At the first glance, the variation of brightness of TEM images seems very complicated. Briefly, they can be categorized into two contrast mechanisms, scattering and diffraction. Scattering is that the trajectories of incident electrons are deflected by nuclei of elements which consist of the analyzed materials. Electrons scattered to high angles, which are out of the range of the detector, don’t contribute to the image. The larger atomic number of the element, the higher charge the nucleus carries, and more incident electrons are scattered out of the detector. This results in dark contrast for regions consisted of heavy elements (Figure 4a). The image contrast increases when an object (OBJ) aperture is inserted. For regions consisted of elements of close atomic numbers, those of higher density have more significant scattering effect and show darker contrast, as interpreted by Figure 5.
Figure 4. Effect of atom number of the elements on the brightness of TEM images. (a)before an OBJ aperture inserted, (b)after an OBJ aperture inserted. The OBJ aperture blocks off some electrons to form the image, regions consisted of heavier atoms become darker due to more electrons being blocked off. (a large disc stands for large atomic number)
Figure 5. The effect of density of atoms on image contrast. (a)low density, (b)high density. TEM images of regions with higher density of atoms are darker due to more incident electrons are blocked by the OBJ aperture.
Solid state materials can be divided into two groups, amorphous and crystalline. For amorphous materials, contrast of TEM BF images is dominated by scattering effect. In TEM images of semiconductor devices, amorphous silicon nitride is always obviously darker than amorphous silicon oxide (Figure 6). This kind of images tell that the density of silicon nitride is significantly higher than that of silicon oxide. In other words, the structure of amorphous silicon nitride is much denser. That’s why amorphous silicon nitride is used as passivation layers to protect transistors and the whole chip from invasion of vapor.
Figure 6. Typical TEM BF image of metal oxide semiconductor (MOS) devices. W plugs and Si substrate are dark, poly silicon and metal silicide show variation contrast, amorphous silicon oxide is always brighter than amorphous silicon nitride.
Apart from the scattering contrast, crystalline materials have diffraction contrast in TEM BF images. When the angle of some crystal planes and incident beam approaches a Bragg diffraction angle, such as exact zone or two beam condition, these grains will become dark due to some diffraction beams being blocked off by the objective aperture and not contributing to the image, thus, pixels of these grains receive less electrons and show dark contrast.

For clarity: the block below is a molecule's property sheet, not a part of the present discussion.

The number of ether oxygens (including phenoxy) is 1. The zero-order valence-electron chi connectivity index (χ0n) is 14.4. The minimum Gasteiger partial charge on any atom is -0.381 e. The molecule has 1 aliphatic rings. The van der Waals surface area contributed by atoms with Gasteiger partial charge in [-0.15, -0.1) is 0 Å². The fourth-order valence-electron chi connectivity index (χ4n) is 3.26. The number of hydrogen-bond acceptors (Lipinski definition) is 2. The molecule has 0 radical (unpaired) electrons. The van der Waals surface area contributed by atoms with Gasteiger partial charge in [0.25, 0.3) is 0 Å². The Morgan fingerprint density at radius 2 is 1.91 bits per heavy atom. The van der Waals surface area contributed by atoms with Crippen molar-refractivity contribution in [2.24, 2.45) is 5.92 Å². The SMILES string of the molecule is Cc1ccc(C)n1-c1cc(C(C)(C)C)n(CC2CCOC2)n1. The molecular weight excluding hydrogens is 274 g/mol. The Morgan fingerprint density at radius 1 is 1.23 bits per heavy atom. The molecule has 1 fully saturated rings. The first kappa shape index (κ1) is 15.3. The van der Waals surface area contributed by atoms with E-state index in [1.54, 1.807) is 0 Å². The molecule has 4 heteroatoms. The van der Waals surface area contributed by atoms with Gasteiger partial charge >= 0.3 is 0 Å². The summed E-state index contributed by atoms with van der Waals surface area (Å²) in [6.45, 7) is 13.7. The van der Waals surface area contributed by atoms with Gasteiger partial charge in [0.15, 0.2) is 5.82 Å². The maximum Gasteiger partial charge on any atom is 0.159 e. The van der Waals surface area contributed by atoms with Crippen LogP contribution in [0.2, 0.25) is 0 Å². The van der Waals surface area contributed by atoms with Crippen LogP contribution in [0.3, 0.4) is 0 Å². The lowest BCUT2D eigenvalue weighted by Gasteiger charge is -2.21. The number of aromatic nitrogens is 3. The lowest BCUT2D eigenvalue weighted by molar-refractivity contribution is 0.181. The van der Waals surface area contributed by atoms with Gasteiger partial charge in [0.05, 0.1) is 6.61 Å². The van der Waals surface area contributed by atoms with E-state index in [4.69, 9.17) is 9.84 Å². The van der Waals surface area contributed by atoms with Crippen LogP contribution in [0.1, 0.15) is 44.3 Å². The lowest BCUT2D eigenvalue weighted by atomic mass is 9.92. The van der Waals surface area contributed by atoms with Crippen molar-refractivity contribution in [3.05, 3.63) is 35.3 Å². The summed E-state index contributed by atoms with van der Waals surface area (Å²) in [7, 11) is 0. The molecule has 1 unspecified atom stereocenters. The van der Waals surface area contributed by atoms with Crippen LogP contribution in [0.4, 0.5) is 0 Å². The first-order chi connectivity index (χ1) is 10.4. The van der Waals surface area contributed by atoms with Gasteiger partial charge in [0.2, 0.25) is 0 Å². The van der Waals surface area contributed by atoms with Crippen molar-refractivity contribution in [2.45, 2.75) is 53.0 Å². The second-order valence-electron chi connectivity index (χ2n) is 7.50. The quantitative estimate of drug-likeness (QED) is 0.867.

Similar Brightness but not Same Phase? How to Avoid Causing Panic Due to Misjudgment?
During TEM observations, tilting the specimen will change the angle between some groups of crystal planes and the incident beam, and diffraction conditions of those crystal planes change at the same time. In TEM BF images of semiconductor devices, the brightness of crystalline materials, such as poly silicon, metal silicide, metal lines etc., varies with specimen tilting, but that of amorphous phases, silicon oxide and silicon nitride, keeps same at all times. W plugs are a crystalline phase but always dark due to its high atomic number. In some semiconductor devices, tungsten compound is surrounded by poly silicon. When the orientation of some Si grains is happened to be at strong diffraction conditions, and the brightness of these Si grains is very close to that of tungsten compound, as shown in figure 6.These dark Si grains are frequently misinterpreted to be tungsten diffusion by R&D engineers and process engineers who are not familiar with the mechanism of TEM image contrast, resulting in unnecessary panic. Similar incidents are frequently heard in various semiconductor factories.
Figure 7. TEM BF image of semiconductor device. The structure with tungsten compound (one of them is labelled “W”) inside is surrounded by poly silicon.
Familiarity with scattering and diffraction principles is essential for improving processes in semiconductor manufacturing
In summary, there are two contrast mechanisms, scattering and diffraction, for TEM BF images. Once we are familiar with their basic principles and interpret TEM images carefully. All material information in TEM BF images will be extracted to help following process tuning.